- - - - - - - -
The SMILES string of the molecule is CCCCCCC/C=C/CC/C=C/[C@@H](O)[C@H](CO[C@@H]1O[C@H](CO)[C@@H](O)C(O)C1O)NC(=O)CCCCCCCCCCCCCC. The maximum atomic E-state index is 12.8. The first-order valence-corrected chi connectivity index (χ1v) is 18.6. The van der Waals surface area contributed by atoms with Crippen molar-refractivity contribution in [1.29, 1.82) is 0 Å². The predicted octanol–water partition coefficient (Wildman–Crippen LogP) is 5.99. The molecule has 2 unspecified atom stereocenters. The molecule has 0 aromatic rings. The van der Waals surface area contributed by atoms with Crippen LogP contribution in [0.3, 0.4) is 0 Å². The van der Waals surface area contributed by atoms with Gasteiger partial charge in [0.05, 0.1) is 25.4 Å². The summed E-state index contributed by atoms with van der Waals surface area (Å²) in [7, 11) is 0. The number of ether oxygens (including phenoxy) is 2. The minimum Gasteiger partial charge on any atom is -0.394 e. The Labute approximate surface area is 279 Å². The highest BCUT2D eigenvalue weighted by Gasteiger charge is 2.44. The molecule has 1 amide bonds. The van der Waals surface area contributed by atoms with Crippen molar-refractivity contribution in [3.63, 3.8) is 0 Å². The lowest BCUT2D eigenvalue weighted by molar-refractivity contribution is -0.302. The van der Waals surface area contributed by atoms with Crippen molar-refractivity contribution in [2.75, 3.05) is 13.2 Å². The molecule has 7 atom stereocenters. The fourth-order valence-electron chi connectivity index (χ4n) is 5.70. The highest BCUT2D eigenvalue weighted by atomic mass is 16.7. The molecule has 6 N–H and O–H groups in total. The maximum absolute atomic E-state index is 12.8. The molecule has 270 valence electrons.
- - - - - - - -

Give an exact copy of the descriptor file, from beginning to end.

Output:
The SMILES string of the molecule is CCCCCCC/C=C/CC/C=C/[C@@H](O)[C@H](CO[C@@H]1O[C@H](CO)[C@@H](O)C(O)C1O)NC(=O)CCCCCCCCCCCCCC. The maximum atomic E-state index is 12.8. The first-order valence-corrected chi connectivity index (χ1v) is 18.6. The van der Waals surface area contributed by atoms with Crippen molar-refractivity contribution in [1.29, 1.82) is 0 Å². The predicted octanol–water partition coefficient (Wildman–Crippen LogP) is 5.99. The molecule has 2 unspecified atom stereocenters. The molecule has 0 aromatic rings. The van der Waals surface area contributed by atoms with Crippen LogP contribution in [0.3, 0.4) is 0 Å². The van der Waals surface area contributed by atoms with Gasteiger partial charge in [0.05, 0.1) is 25.4 Å². The summed E-state index contributed by atoms with van der Waals surface area (Å²) in [7, 11) is 0. The number of ether oxygens (including phenoxy) is 2. The minimum Gasteiger partial charge on any atom is -0.394 e. The Labute approximate surface area is 279 Å². The highest BCUT2D eigenvalue weighted by Gasteiger charge is 2.44. The molecule has 1 amide bonds. The van der Waals surface area contributed by atoms with Crippen molar-refractivity contribution in [3.63, 3.8) is 0 Å². The lowest BCUT2D eigenvalue weighted by molar-refractivity contribution is -0.302. The van der Waals surface area contributed by atoms with Crippen molar-refractivity contribution in [2.75, 3.05) is 13.2 Å². The molecule has 7 atom stereocenters. The fourth-order valence-electron chi connectivity index (χ4n) is 5.70. The highest BCUT2D eigenvalue weighted by atomic mass is 16.7. The molecule has 6 N–H and O–H groups in total. The maximum absolute atomic E-state index is 12.8. The molecule has 270 valence electrons.